It’s no secret that Barack Obama is cool. His annual reading and listening lists show he has his finger on the pulse of culture in a way that rivals the most hipster of hipsters. So, I was a bit apprehensive about creating a Perfect Book Experience for the first volume of his memoir, but here it goes.
You know how at the end of most Harry Potter books Harry has a thoughtful and revealing conversation with Dumbledore? The reader is usually given one more clue to the mystery behind Harry’s scar. Reading ‘A Promised Land’, and especially if you get the audio version, is a little like having Dumbledore explain to you how and why everything happened during his tenure the way it did.
You’ll find yourself remembering things you had no idea were lodged in the recesses of your brain. And if you’re not one for following the news, you might find there are several events you’re hearing about for the first time. Obama’s account of his (roughly) first four years in office is, in this Unsanctioned Book Influencer’s opinion, thorough.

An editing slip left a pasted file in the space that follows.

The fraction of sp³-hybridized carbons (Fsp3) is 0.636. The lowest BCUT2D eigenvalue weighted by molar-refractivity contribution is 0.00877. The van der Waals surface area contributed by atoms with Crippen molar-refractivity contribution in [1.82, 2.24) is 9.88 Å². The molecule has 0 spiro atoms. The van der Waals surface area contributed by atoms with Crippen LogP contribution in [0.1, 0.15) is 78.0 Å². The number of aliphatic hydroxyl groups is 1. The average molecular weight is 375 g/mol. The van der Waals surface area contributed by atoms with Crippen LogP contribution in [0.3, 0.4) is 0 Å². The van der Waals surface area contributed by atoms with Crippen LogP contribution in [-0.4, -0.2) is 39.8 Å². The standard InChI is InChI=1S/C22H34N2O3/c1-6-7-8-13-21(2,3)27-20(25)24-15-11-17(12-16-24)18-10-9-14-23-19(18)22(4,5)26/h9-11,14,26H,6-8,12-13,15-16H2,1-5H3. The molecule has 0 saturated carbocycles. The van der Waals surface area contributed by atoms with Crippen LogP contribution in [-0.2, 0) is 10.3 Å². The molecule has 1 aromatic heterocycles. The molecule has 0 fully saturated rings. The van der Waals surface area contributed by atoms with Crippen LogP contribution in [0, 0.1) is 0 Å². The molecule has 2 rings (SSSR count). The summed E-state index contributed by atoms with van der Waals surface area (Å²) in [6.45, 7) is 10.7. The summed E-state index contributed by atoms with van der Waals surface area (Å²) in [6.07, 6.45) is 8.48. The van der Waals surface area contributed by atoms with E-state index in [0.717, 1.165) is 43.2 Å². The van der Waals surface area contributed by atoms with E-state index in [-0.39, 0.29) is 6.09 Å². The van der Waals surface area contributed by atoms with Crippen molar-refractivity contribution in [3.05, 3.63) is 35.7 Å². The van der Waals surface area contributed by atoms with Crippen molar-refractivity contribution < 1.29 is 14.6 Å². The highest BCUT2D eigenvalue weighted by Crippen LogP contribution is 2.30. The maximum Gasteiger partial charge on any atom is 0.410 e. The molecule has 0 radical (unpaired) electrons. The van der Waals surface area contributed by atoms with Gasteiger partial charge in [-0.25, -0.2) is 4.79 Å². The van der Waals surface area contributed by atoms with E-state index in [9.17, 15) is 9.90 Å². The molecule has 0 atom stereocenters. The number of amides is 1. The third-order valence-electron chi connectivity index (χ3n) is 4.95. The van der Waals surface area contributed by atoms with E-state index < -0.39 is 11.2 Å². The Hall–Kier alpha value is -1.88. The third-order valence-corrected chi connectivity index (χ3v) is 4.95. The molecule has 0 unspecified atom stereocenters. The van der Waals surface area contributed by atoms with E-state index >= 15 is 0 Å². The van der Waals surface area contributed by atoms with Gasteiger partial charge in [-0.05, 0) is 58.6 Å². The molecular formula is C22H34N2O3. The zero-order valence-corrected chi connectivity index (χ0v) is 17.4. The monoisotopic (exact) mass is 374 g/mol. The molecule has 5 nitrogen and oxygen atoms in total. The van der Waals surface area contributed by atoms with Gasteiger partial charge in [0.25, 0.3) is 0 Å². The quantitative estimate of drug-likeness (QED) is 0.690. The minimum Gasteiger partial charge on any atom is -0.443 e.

What It Tastes Like
While I’d love to recommend his favorite campaign meal of steak, potatoes, and vegetables as the food that represents the book best, this book needs ice cream. For its objectivity I’d go with something invigorating like mint and add chocolate chip for the moments of tenderness. I mean, after his presidency, I think some comfort food was in order.
What It Sounds Like
Trying not to be too on the nose, but I’d sincerely compare this book to Miles Davis’ album ‘Kind of Blue.’ Because he is so cool, Obama beat me to it, as he added ‘Freddie Freeloader’ to his ‘A Promised Land’ playlist (of course he has a playlist for the book) but to me, this book feels like the entire Davis album: moody yet dynamic, heady yet conversational.
This Book Might Be Your Next Read If:
- You’re ready to wade back into the practice of following current events, but you need some hand-holding
- If you’ve got a ‘Crush on Obama’
- If you want a glimpse behind the scenes of major legislation during the late ’00s and early ’10s.
- If you miss hearing Obama’s idiosyncratic voice and speech patterns
Photo credit: Published by Crown, Penguin Random House